These were the practical gifts with perhaps a book or a 45 rpm record thrown in. One memorable year my uncle sent us girls a set of classical music recordings, which laid the groundwork for my love of classical music in adulthood. Once the used gift wrap and ribbon had been carefully folded and put away for reuse, we gathered around Father, who now read us The Night Before Christmas to calm us down before we were tucked into bed.
Having sworn to stay awake until Santa arrived and dispensed with the milk and cookies we had left for him, I would immediately fall asleep, awakening the next morning to find his gifts left beneath the tree. These were the fun presents that always included dolls – the original “walking” dolls one year, Ginny dolls complete with mahogany bedroom furniture the next year, Revlon dolls another year. Games and puzzles and color books abounded, as did picture books and easy readers. Tinker toys and Lincoln logs found their way into our home, as did jump ropes and jacks. Stockings had been hung along the mantle throughout the season, and these were now filled with candy and small hand held games that required dexterity to place four balls into their spaces or arrange numbers or letters of the alphabet in the correct order.
Our gifts having been opened and breakfast having been consumed, Father would read us the Christmas story from Luke, before we all made our way upstairs to dress for our trip over to the other side of The Double, where we would enjoy Christmas dinner.
My grandmother and great-aunt having been born in Victorian England, this meal followed their traditions. Roast beef and Yorkshire pudding were a given, usually accompanied by mashed potatoes, green beans, and homemade cranberry sauce. The meal not containing enough carbohydrates already, homemade yeast rolls and real butter also found a place on our table. A plum pudding was always brought in for dessert, although mincemeat and cherry pies were also available.
Once we had consumed our Christmas feast and the dishes had been washed and put away, we would adjourn to our side of The Double. Here we would play with our newly received games, such as word bingo, Snap, Go Fish, and Monopoly, the adults entering into the fun as well as we girls. When naptime arrived, I as the eldest was usually allowed to stay up as I was needed to help sort out the edge pieces from one of the new puzzles.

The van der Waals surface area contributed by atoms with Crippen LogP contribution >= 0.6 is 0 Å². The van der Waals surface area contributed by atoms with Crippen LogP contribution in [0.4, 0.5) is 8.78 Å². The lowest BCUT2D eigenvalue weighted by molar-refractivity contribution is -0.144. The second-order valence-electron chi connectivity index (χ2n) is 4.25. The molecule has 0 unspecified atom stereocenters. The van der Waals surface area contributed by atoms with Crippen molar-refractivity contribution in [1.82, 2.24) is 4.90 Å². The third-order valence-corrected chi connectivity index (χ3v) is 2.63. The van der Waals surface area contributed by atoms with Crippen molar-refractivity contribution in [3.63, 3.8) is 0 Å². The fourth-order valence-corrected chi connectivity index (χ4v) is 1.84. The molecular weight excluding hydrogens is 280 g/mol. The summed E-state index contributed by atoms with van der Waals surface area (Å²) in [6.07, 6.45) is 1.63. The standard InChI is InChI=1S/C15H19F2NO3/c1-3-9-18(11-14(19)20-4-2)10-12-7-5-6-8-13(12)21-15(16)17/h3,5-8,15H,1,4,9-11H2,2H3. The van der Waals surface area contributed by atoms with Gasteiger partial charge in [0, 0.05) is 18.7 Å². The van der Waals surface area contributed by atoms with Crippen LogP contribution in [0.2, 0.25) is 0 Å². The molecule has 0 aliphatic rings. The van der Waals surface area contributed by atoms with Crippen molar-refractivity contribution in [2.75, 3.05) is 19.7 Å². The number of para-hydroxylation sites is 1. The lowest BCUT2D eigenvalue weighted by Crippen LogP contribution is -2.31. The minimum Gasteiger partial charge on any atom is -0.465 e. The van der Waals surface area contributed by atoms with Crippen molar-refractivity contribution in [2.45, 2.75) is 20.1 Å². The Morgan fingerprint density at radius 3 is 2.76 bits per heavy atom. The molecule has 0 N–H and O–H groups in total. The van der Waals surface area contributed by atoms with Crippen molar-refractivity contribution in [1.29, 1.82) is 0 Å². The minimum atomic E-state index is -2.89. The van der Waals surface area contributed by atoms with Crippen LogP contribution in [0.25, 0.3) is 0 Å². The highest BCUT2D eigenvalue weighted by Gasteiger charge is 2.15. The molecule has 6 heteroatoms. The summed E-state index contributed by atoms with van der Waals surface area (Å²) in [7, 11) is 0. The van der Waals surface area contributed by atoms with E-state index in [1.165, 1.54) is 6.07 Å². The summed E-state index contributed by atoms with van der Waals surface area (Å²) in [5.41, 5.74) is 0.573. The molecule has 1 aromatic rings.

Supper would be sandwiches, popcorn, apples, eggnog, Christmas cookies and fudge as friends would stop by, sometimes staying to watch a show on our still somewhat rare miniature TV screen that was housed in an oversized cabinet. At the end of a day filled with excitement, rich food, and lots of activity, we went easily to bed, secure in the knowledge that we had proven ourselves to have been good for yet another year.
Times have changed dramatically since those simple days. Sales of live Christmas trees continue to go down, and bubble lights are rarely if ever found. Family members now watch TV throughout Christmas Day in different rooms. Gifts have frequently been purchased off the internet and often require batteries to operate. But still…
This year, I challenge you to spend Christmas as a family together in one room. Share a story, play a game, and work a new puzzle. Welcome family and friends into your home. Create Christmas memories for your children and grandchildren throughout the season that are as special as mine are to me a half century later.
Remember that bigger, brighter, and more razzle-dazzle doesn’t necessarily mean better. For what I remember most about the Christmases of my childhood aren’t the toys or the decorations or even the food, but rather the time spent in a meaningful way with the adults that filled my small world.
Murder With My Darling (Bonnie Lou Mysteries) by Annie Acorn
Also available for NOOK!
A Tired Older Woman: Loses Weight and Keeps It Off! by Annie Acorn
Annie Acorn’s 2012 Christmas Treasury (Annie Acorn’s Christmas Anthologies) edited by and stories by Annie Acorn
The Young Executive (Annie Acorn’s Kindle Short Mysteries) by Annie Acorn
Also available for NOOK!
Also available for NOOK!
When to Remain Silent (Annie Acorn’s Kindle Short Mysteries) by Annie Acorn
Also available for NOOK!